CE#317: Why cloud storage is the future of music (CNN)

(CNN) — Amazon this week became the first big internet company to offer something called “cloud music.” To the unfamiliar, that term may seem off-putting, like a new soft-rock genre that leans heavily on harp solos. But it’s possible many of us will be using cloud music systems in the not-far-off future.

So what does that look like?

In marketing-speak, the cloud is just a fancy term for all the computers — other than your own — that are connected to the internet.

Companies like Amazon and Google maintain huge networks of computers that are stored, row after row, in secret warehouses all over the world. These machines hold data that computer users don’t want to store on their own hard drives.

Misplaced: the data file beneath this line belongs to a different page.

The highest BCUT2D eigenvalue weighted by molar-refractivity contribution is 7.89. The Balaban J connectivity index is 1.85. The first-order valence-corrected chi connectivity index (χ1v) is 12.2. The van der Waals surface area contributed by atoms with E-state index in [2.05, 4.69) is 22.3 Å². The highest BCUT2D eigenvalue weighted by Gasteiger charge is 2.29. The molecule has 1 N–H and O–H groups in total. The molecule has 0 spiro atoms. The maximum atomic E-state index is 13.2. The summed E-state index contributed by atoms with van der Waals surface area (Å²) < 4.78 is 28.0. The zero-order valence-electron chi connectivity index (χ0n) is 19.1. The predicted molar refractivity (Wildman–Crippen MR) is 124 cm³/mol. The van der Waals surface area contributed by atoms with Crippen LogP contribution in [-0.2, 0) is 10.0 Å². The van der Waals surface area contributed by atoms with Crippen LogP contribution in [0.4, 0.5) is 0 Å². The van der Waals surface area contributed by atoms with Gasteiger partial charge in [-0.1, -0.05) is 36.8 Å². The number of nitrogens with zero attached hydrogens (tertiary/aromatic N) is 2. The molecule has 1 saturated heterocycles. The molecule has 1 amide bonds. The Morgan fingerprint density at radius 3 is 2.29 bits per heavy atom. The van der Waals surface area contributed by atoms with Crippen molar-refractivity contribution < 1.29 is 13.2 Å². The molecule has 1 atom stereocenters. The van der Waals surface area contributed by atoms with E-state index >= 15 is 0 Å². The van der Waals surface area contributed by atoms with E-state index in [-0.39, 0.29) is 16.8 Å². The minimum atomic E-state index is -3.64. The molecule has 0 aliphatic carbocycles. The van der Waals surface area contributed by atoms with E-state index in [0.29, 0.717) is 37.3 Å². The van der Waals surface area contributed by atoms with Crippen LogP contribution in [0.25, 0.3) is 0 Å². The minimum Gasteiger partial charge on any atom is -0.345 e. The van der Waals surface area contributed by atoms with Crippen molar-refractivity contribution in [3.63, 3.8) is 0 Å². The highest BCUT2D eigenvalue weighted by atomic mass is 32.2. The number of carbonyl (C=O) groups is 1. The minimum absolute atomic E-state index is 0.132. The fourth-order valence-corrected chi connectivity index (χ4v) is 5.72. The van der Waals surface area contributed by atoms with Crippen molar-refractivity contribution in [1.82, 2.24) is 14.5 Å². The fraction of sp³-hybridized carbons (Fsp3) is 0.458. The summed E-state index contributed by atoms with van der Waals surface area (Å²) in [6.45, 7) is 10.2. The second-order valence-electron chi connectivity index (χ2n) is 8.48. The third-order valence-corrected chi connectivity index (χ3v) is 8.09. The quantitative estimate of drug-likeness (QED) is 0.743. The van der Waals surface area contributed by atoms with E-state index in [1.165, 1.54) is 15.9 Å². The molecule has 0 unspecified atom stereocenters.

Think about all the photos you have on Facebook; any documents you’ve stored with a service like Dropbox or Mozy; or all of your Web-based e-mail. Those files are stored somewhere out in the cloud instead of on a personal laptop.

The cloud-storage concept is catching on in lots of ways, but music, as buzz about Amazon’s new service shows, seems to be the next frontier in this cloud expansion.

Still, this transition is fraught with legal and technical challenges. It’s also been a long time coming, which gives ammo to skeptics who say cloud music has been the “next big thing” for years now.

Here’s a quick breakdown of the topic. Think of it as Cloud Music 101.

What’s better about cloud music?

It’s convenient.

Read full article here


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